Psst... We're working on the next generation of Chowhound! View >
HOME > Chowhound > General Topics >
May 17, 2012 08:04 AM

Best/cheapest mail order dry aged steaks

I am looking for the best deal (though I realize this is kind of an oxymoron) for dry-aged, USDA Prime steaks for a large group for this memorial day (preferable ribeye and ny strip). Does anyone have any ideas? I stumbled upon the New Brunswick Steak Company and Bryans Fine Food and they seem to fit the bill. Has anyone tried them and had success? I cant seem to find any reviews or articles online about either company. I know LaFrieda meats sells some, but only their ny strip is dry aged. Any other sources on the internet I am missing? I know there are a few like Lobels, Peter Luger and Allen Brothers that do it, but their prices leave something to be desire. Thanks for the help,

  1. Click to Upload a photo (10 MB limit)
  1. allen brothers looks to be gouging. yowza. although they are the main suppliers for steakhouse chains like morton's and smith & wollensky.

    bryan's is charging about what you'd pay in a steakhouse, so hardly a bargain there either.

    i've heard costco sells prime beef. do you have access to one?

    12 Replies
    1. re: hotoynoodle

      I have access to one yes. But, a quick glance at their website reveals that most of the their prime beef is wet-aged or not aged at all. This may vary from location to location, and might be worth exploring, but I am looking for true dry aging, hopefully for at least 21 days

        1. re: fourunder

          North Jersey and work in New York City. I am willing to travel if I can find some good local butchers. I know there are places in the city to get it (Fairway, Citerella), but again the cost becomes a factor. I am looking into ottomanelli in the west village and also potentially Wegmen’s in NJ. I found this NY Times article from over a decade ago which gave some good local leads. Honestly though, I sort of figured the internet would be the perfect place for this since dry aging means having the real estate to house big pieces of beef in the right environment. It would make sense to me that some place in the middle of nowhere (no offense) is better equipped to do that than a small mom and pop butcher in the city

          1. re: Bourbonandbacon

            I think you underestimating the shipping expenses, which are significant factor in the pricing above.

            1. re: Bourbonandbacon

              Take a trip to the Bronx.....Master Purveyors @ Hunts Point Market. They will custom cut and cryovac whatever you want.


              1. re: fourunder

                Thanks for the tip fourunder. As a regular joe who doesn’t own or operate a restaurant or store, can I just go to Hunts point? Do they have regular business hours? Should I call ahead to place an order? Are there minimum orders? Master purveyors looks like the real deal and would at least cut out the middle man of ordering the same meat from the luger’s website at a markup

                1. re: Bourbonandbacon

                  I suggest you start with using the *Contact* page on their website and give them an idea of your needs....or place a telephone call. They are open to the public and you pay the wholesale price the same as restaurants. I do not know the current prices, but I would imagine the Dry-Age is around $15-20, depending on cut. The Prime Grade was $9.99 for the reference made below. I also posted the same details here with a nod to Master Purveyors:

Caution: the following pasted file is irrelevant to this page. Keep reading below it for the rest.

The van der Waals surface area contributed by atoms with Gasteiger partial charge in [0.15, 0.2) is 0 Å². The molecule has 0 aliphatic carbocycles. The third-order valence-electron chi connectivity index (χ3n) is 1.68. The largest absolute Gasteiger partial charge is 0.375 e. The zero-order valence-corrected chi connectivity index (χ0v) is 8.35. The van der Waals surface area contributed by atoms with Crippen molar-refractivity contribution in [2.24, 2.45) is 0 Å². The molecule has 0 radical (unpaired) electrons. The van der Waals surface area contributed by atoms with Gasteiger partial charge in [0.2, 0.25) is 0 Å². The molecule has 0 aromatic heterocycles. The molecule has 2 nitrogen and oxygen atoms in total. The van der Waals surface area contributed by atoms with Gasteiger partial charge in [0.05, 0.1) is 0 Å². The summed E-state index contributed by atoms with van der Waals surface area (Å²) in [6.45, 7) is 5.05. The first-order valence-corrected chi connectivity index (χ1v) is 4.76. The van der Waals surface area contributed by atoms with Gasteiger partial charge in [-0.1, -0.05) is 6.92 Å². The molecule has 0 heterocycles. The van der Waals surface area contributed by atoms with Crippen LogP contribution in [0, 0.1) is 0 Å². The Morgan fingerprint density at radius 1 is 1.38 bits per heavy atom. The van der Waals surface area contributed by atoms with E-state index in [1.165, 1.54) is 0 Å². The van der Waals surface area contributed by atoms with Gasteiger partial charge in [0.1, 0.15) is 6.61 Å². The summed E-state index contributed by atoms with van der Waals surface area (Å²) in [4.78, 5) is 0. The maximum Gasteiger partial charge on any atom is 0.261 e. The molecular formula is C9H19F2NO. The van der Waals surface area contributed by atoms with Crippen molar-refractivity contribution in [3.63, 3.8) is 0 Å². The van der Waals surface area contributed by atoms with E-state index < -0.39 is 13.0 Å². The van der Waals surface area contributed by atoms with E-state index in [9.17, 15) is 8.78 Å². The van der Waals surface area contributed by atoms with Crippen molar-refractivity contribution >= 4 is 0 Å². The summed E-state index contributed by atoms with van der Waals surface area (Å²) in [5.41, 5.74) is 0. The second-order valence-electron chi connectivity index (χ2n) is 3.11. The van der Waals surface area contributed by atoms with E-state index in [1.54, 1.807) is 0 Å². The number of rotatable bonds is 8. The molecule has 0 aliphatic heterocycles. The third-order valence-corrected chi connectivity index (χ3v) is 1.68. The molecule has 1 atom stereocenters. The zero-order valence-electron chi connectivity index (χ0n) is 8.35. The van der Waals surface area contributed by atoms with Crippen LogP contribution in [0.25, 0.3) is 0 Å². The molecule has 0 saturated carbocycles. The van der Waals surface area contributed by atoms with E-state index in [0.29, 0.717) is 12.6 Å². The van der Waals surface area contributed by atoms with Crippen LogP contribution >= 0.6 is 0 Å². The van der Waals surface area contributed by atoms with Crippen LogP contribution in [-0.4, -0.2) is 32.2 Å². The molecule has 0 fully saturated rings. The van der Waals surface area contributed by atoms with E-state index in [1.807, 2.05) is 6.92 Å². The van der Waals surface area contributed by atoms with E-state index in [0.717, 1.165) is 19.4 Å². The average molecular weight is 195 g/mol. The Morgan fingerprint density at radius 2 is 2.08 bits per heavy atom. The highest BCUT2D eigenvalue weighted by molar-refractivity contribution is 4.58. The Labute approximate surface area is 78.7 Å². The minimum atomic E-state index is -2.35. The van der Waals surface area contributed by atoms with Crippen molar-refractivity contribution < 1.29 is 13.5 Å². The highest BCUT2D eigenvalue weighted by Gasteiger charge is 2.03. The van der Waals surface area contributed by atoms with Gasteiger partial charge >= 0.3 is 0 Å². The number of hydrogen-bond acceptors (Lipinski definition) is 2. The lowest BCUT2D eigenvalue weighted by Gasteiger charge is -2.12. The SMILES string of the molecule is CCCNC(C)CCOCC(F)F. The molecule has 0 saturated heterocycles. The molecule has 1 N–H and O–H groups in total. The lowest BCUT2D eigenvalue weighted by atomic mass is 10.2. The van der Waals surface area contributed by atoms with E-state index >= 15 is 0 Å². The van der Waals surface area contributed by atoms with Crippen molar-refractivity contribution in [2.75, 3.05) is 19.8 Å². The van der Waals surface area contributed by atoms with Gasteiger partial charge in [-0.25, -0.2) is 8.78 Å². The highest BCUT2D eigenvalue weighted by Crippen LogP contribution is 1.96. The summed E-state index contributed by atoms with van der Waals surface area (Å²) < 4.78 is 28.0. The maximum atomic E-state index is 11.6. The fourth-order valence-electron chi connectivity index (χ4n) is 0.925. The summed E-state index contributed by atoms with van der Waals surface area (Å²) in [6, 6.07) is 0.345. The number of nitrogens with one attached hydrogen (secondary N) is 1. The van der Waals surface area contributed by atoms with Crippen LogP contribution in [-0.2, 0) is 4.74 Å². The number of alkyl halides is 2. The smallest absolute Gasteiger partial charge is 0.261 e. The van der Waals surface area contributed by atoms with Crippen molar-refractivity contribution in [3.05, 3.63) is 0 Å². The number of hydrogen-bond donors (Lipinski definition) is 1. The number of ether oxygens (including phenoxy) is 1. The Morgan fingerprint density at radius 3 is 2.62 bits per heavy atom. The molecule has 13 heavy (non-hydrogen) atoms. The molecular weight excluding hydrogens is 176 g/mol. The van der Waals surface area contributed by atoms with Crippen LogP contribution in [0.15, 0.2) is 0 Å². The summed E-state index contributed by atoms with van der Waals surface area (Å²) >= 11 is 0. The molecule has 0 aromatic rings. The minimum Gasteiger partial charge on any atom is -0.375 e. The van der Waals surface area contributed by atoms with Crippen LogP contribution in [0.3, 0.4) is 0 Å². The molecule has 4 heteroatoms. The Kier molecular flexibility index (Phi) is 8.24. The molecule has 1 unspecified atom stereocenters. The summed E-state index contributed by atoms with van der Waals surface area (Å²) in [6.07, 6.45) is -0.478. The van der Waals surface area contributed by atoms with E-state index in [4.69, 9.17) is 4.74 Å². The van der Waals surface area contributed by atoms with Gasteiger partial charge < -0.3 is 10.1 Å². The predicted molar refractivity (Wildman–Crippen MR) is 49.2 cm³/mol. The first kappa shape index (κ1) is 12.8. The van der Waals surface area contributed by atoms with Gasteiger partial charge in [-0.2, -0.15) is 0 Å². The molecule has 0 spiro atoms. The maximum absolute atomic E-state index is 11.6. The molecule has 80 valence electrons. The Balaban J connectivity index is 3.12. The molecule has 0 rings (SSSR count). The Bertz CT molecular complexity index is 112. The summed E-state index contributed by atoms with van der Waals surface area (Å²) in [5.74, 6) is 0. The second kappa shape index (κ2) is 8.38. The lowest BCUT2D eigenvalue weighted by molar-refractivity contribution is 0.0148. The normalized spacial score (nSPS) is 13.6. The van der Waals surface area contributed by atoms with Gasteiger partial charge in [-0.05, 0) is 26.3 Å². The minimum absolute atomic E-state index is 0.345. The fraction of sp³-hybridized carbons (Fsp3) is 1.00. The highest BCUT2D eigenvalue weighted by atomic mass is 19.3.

I have not yet made the trip there myself, but my son has done so for the past couple of years. While I knew they existed, I never used them in the past at any of the places I was associated with while working in the food industry. My son has a friend who has a business in Hunt's Point ....and he turned my son onto them...In the past, I have spoken with the meat manager...If I recall, his name is Matt and he's very helpful.

                  They do supply many top NY restaurants ( including Peter Luger ), so you can be assured of their quality. I would recommend you contact them as soon as possible to see if you can order or reserve the amount of beef you need.....and it's availability.

                  I have not had their Dry Age.....but this past Christmas holiday, I did a combination Wet-Age/Dry Age test for a small Prime Grade Prime Rib. You can see the meat and results in pictures in this thread below which I started. It's titled:

                  Prime Rib Successes and Disasters


                  Pay attention to the first picture and you can see the excellent marbling in the Eye.

                2. re: fourunder


                  Food Purveyors that handle hanging beef are usually Master Butchers like my friend in Philly and are becoming very hard to find. They usually distribute the very best of the best: ( Beef / Chicken / pork / Veal / seafood ......).

                  From their website, Master Purveyors looks like just such a place. If they deal with the public and you really appreciate great food, you would almost be crazy not to check them out. Because of the convenience afforded by big supermarket chains, most people have become accustomed to mediocre products. A couple visits to a place like Master Purveyors and you will have a vacuum sealer and a second freezer.

                3. re: Bourbonandbacon

                  A bit out of date but, back when I was in NY, Florence Meat Market had the best prices on dry aged steaks (definitely better than mail order), and the steaks were very good. They had ribeye and strip but the best value was the slightly mysterious Newport steak.

                  1. re: CampStreet

                    Florence is still outstanding and I consider myself very lucky to live close to them.